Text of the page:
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Winter 2009 Table of Contents

Hamlet of Arabia

Shakespeare’s melancholy Dane becomes a potent political symbol

| From Explorations | By Bari Walsh

Margaret Litvin, contemplating Yorick and all things Hamlet. Photo by Vernon Doucette

In the Arab world, says Margaret Litvin, Hamlet’s famous “To be or not to be” is often translated as “Shall we be or not be?” This linguistic nudge, which can happen because Arabic lacks the infinitive, is telling, Litvin argues. It reveals the degree to which Arab cultural commentators see the character, and Hamlet itself, as a potent way to talk about “an existential threat to a valued collective identity,” she says. Hamlet’s problem mirrors a problem facing the Arab world: “to exist or dissolve, to awaken politically or to slumber while history passes by.”

Arab adaptations of Hamlet in the postcolonial era make a surprisingly revealing prism through which to view the politics, culture, and intellectual life of the Arab world, says Litvin, a College of Arts & Sciences assistant professor of Arabic and comparative literature. “Hamlet is a play about power in the Arab world, and it’s not usually seen that way in the West,” she says.

Looking at performances, adaptations, and citations of Hamlet in Egypt, Syria, Jordan, Iraq, and elsewhere, Litvin argues that Hamlet speaks to the region primarily as “a play about power, justice, and what to do when you’re in the middle of a political conspiracy. Your uncle has stolen the election and defrauded you of the crown, you’re surrounded by villains and spies, there’s a reign of terror, and the king cuts off the heads of everyone he dislikes.

“That’s all there in Shakespeare, but it’s a dimension of the play that’s been lost to many Western interpreters,” she says, who are more likely to focus on Hamlet’s “inwardness and doubt” than on his role as a political player in a time of crisis.

This particularly Arab lens onto Hamlet developed as postcolonial theater responded to political changes, according to Litvin, who is developing her research into a book. “The sixties were the high point of Arab nationalism,” she says. “Before the 1967 war, Arabs really didn’t think there was anything they couldn’t do.” Staging performances of Hamlet and other classic dramas was proof that Gamal Abdel Nasser’s progressive government had put Egypt and the Arab world on a par with the West.

“That period of hope and confidence got utterly smashed by the 1967 war and the resounding defeat by Israel,” Litvin continues. The mood changed to one of anger and defiance, and the theater of the period was marked by “bitter calls to arms directly to the people, bypassing the governments.” In this era, she says, “Hamlet was a revolutionary, a righter of wrongs, and the ‘to be or not to be’ hesitator was way downplayed.”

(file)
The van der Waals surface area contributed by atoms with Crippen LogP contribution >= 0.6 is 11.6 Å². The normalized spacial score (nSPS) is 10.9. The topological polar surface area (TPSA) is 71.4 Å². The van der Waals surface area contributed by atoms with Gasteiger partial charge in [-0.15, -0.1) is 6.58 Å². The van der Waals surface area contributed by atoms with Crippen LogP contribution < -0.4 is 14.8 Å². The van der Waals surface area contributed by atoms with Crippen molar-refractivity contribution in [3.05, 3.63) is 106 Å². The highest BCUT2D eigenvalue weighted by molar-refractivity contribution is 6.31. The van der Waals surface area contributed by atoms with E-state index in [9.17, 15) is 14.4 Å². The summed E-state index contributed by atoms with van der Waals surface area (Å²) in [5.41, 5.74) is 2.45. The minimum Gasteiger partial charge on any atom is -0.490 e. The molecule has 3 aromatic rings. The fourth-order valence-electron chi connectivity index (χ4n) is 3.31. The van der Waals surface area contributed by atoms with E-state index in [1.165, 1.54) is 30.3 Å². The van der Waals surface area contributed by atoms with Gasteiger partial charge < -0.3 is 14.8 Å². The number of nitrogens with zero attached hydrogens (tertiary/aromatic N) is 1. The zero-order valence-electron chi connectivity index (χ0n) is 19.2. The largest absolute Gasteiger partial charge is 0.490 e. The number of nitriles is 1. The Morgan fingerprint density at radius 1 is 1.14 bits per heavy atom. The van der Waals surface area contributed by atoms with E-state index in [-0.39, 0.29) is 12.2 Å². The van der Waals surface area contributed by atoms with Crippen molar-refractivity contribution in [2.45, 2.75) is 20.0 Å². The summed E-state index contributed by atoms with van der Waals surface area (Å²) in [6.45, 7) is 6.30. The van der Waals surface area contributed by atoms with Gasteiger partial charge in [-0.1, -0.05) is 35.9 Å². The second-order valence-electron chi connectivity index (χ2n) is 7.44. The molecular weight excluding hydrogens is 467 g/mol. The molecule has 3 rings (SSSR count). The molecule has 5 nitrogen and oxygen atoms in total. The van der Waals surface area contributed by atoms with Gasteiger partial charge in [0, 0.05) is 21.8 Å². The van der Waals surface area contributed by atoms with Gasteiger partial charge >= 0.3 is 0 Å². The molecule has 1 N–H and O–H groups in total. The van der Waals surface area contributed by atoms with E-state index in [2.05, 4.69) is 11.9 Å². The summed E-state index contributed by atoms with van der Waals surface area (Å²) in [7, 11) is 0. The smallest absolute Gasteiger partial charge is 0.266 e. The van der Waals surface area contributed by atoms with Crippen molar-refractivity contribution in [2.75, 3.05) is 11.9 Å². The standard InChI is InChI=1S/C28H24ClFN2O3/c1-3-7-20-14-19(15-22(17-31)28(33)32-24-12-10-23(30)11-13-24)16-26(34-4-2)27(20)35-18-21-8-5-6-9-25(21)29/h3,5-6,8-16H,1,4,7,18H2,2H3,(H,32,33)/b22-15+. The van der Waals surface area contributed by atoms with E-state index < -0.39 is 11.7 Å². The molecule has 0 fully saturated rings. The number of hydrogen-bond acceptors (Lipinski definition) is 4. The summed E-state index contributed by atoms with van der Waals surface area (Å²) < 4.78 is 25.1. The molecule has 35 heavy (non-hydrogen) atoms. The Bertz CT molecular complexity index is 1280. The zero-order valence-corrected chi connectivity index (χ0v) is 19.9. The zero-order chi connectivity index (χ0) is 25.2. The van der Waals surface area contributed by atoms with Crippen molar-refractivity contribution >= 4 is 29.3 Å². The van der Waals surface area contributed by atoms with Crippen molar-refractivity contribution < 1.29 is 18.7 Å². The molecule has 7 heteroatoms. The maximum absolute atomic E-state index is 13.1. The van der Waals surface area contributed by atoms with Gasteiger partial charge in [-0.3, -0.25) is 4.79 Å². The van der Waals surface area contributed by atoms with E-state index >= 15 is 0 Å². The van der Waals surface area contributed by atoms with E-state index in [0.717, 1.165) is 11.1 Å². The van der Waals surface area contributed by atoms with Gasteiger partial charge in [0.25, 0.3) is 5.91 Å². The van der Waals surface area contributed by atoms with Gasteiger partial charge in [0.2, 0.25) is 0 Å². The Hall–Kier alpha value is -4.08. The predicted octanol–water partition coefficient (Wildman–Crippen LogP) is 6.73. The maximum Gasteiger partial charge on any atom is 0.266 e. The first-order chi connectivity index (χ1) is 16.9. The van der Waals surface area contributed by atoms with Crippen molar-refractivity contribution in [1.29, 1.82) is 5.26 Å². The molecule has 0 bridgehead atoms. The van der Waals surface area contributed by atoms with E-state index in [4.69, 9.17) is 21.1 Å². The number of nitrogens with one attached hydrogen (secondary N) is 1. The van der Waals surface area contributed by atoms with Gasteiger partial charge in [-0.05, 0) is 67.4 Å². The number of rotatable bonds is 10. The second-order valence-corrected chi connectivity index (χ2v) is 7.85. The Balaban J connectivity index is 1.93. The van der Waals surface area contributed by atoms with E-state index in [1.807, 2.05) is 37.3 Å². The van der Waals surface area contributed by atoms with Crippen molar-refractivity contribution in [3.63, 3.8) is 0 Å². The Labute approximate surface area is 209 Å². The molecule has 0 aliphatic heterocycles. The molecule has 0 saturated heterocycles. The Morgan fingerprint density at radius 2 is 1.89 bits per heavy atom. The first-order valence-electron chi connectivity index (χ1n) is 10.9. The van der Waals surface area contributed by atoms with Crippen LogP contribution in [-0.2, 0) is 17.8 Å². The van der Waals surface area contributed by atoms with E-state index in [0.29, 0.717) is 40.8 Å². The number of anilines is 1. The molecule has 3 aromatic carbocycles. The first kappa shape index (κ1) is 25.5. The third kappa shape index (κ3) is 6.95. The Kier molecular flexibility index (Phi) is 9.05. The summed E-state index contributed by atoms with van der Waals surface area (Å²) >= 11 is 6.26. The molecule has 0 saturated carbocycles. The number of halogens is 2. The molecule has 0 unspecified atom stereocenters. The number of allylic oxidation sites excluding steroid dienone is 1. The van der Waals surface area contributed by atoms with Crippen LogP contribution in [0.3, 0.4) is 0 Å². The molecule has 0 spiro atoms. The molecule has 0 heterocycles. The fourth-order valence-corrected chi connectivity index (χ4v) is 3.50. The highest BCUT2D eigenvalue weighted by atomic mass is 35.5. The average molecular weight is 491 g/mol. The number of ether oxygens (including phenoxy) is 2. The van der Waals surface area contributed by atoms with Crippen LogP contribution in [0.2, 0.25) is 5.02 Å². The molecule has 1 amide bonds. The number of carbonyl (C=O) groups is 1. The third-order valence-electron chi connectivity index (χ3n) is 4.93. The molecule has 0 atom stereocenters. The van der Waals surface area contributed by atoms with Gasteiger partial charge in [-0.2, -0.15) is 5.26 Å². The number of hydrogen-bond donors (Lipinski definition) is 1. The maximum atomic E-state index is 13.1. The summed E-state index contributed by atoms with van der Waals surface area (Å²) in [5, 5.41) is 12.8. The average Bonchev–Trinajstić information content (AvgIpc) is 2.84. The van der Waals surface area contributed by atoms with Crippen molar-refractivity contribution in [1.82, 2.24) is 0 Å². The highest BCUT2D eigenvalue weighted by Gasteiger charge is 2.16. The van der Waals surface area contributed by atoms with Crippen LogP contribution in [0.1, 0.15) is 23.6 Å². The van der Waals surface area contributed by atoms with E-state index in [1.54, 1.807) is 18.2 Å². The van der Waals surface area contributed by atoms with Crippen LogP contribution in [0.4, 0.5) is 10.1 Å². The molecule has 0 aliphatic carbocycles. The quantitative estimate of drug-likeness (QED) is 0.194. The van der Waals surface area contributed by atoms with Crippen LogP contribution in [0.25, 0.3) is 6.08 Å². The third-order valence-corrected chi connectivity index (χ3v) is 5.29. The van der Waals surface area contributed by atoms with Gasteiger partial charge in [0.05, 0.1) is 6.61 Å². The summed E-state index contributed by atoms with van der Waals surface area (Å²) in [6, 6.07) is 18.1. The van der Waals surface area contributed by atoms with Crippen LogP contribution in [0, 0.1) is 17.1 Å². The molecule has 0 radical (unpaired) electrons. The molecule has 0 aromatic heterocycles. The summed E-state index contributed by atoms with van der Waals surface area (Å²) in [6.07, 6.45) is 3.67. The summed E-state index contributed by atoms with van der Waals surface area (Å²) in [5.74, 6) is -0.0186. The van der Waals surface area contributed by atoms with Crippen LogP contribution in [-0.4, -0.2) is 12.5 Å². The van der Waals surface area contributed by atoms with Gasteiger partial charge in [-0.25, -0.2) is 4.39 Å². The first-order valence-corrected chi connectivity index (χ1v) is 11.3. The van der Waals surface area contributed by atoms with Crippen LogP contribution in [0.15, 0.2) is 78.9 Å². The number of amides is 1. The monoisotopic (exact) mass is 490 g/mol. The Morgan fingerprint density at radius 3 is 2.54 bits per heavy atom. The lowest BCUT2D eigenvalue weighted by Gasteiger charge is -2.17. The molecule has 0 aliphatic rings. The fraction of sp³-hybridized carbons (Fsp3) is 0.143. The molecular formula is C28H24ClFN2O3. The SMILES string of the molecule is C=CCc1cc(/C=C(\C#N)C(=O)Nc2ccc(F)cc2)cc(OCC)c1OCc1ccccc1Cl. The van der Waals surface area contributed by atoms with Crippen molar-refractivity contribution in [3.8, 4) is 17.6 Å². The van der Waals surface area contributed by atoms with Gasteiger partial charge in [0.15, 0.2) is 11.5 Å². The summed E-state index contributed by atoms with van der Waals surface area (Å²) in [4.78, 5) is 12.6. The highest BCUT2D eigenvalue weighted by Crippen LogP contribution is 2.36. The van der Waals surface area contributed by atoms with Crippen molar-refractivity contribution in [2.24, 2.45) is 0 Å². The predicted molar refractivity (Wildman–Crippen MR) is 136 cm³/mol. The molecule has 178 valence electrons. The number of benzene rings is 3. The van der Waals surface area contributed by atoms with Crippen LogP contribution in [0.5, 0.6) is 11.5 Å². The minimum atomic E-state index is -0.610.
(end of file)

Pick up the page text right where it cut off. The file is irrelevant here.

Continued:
Toward the late seventies, dramatic defiance was largely replaced by cynicism and parody, as a series of autocratic governments failed to make good on Nasserism’s promise. In recent years, Litvin says, Hamlet adaptations are “about his inefficacy, his absorption in words that no one will hear or heed. It becomes a kind of lament for the death of Arab nationalism and the days when the Arab world at least had ideals to aspire to.”

A favorite adaptation is Forget Hamlet, first produced in Cairo in 1994 by Jawad al-Asadi, an Iraqi living in exile in Jordan. “The first thing he does is take out any shred of suspense. You know exactly who’s committed the murder, Ophelia has seen the murder, and there’s no shortage of evidence,” Litvin says. “But you can’t prosecute the crime because there’s no judge and no jury. Claudius is in complete control, running the guillotine day and night. He becomes kind of a Saddam Hussein figure.

“Even the subversive characters in the play, the gravediggers, end up shoring up his power, by joking about it,” she adds. “It’s a play about why the sword is mightier than the pen, and it’s very persuasive.”


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Margaret Litvin talks about her study of Hamlet in the postcolonial Arab world. Video courtesy of Cornell University.

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